What are Social Security Work Credits?
To determine who is eligible for various Social Security Disability Income (SSDI), the Social Security Administration (SSA) uses a system of credits that establish whether you can file for SSDI. Typically, the number of credits required in order to be eligible for benefits is 40. The maximum number of credits that can be earned in any given year is four (three months is one credit) and you only need to earn $1,300 in compensation to acquire each credit.
It is possible to earn all four annual credits in a short amount of time. Once you have earned $5,200 in taxable income, you have acquired the maximum number of credits for the year. This means that a minimum of 10 years in the workforce are required in order to accrue the 40 credits necessary to apply for benefits. Since no one can earn more than four credits per year regardless of income, so that those who have very large incomes are not able to take advantage of benefits any earlier than those with smaller earnings.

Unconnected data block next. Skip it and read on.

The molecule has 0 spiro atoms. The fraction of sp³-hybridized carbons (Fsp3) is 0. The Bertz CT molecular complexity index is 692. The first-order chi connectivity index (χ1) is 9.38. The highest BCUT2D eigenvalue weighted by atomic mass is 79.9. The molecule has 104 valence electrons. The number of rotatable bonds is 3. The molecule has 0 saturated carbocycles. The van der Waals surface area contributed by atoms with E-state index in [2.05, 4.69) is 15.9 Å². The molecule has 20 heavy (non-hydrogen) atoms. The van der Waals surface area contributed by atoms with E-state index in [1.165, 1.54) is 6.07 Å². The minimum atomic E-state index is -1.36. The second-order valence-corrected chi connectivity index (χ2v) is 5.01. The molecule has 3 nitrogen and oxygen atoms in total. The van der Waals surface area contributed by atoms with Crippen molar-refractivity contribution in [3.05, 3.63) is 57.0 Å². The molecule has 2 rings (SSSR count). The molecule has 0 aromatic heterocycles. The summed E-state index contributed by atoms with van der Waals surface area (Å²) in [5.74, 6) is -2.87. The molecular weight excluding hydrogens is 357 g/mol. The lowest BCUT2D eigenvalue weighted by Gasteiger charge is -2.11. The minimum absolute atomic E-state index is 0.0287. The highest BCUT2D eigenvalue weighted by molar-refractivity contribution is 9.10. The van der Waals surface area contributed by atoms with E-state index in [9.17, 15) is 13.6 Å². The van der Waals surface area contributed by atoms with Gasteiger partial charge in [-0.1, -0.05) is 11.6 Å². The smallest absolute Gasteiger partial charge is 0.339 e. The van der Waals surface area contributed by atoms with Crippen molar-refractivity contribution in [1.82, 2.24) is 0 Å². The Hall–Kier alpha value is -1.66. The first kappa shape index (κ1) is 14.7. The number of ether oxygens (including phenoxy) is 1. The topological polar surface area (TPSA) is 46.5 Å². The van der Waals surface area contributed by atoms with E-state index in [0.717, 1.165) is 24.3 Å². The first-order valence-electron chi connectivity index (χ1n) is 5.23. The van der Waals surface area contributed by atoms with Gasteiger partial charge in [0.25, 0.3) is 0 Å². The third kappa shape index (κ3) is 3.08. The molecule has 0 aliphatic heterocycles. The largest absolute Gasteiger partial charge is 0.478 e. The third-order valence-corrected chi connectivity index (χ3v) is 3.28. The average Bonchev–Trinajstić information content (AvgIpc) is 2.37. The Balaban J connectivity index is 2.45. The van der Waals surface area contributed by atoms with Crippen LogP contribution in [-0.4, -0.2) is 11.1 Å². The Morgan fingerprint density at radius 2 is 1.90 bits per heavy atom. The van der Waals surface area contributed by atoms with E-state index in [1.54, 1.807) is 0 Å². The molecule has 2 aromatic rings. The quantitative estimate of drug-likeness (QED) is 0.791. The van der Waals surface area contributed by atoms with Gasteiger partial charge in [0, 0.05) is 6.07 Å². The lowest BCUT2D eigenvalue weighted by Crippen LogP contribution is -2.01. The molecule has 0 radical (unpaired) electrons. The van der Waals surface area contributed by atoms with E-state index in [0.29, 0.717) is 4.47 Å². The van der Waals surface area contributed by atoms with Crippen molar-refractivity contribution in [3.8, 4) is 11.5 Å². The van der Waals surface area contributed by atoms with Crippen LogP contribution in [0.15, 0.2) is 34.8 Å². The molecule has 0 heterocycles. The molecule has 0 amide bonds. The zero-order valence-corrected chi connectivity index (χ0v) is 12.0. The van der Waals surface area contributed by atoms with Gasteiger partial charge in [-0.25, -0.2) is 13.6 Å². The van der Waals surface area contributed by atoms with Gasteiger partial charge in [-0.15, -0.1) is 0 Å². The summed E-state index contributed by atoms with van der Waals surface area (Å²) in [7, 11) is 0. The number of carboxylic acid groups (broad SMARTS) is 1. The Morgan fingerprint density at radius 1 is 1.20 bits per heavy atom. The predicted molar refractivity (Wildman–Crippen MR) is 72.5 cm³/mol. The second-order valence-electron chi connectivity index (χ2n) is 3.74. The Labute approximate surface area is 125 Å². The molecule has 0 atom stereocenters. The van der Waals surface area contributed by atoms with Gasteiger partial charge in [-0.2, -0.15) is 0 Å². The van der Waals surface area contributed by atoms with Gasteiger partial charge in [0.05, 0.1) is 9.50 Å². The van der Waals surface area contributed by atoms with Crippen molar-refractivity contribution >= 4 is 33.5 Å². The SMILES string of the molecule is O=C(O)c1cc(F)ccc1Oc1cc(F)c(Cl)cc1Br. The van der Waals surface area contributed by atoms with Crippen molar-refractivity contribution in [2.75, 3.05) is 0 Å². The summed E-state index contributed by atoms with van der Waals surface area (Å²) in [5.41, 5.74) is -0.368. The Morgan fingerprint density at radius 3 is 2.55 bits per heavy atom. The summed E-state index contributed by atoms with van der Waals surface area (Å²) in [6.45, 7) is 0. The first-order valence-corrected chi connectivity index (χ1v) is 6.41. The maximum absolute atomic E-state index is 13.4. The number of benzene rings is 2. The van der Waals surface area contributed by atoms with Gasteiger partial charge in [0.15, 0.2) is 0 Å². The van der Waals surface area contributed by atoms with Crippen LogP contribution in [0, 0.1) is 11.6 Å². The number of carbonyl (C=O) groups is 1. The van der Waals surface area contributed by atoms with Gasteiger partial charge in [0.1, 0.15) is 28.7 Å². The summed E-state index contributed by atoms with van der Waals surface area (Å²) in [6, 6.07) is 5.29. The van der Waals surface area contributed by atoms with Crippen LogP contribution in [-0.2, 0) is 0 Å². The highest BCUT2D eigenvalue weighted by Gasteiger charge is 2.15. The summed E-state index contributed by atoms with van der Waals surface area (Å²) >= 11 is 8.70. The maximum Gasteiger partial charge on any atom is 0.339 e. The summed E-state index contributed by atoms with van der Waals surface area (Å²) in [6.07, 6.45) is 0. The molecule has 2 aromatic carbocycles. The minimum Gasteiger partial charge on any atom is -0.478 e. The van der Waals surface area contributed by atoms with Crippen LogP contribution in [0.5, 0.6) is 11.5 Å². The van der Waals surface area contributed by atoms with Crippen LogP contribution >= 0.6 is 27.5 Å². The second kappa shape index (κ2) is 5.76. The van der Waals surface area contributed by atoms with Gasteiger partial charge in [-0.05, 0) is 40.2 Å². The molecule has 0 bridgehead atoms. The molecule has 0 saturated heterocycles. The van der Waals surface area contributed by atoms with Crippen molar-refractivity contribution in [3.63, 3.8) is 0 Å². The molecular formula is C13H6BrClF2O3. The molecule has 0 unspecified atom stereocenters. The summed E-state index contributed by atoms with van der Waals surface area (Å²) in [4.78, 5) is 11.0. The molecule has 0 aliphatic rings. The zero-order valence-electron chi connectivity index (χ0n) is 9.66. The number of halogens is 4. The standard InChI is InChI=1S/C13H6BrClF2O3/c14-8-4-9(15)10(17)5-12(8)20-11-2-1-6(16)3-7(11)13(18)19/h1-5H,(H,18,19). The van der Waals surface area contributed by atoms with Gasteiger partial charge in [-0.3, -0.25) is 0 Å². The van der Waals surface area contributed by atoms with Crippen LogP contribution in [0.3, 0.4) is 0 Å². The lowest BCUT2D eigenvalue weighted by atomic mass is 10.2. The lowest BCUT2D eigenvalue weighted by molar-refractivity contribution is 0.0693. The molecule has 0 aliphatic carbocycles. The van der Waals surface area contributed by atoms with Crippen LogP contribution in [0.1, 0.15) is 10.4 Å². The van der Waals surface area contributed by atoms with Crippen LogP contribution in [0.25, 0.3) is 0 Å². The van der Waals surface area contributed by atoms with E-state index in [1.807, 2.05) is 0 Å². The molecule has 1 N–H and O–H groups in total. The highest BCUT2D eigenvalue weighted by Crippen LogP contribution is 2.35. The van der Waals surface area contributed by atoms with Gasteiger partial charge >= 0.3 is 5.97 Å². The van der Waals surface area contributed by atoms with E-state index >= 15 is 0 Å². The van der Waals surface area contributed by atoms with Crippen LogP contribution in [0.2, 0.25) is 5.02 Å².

However, there are some situations in which benefits may be granted when the standard 40-credit threshold has not been met. If you become disabled at a younger age, you may qualify for disability benefits with fewer credits. For example, if you become disabled before age 24, you can apply for benefits with only six credits over the three years prior to the disability, while those between 24 and 31 need to have credits for half the period between age 21 and their current age at the time of the disability. Those who are 31 to 42 need 20 credits, with the number of credits rising by two for every two years older than 42 you are.
Your Social Security statement should tell you whether you have enough credits to be eligible for benefits. You should also be able to calculate your number of credits from your earnings history which can be requested.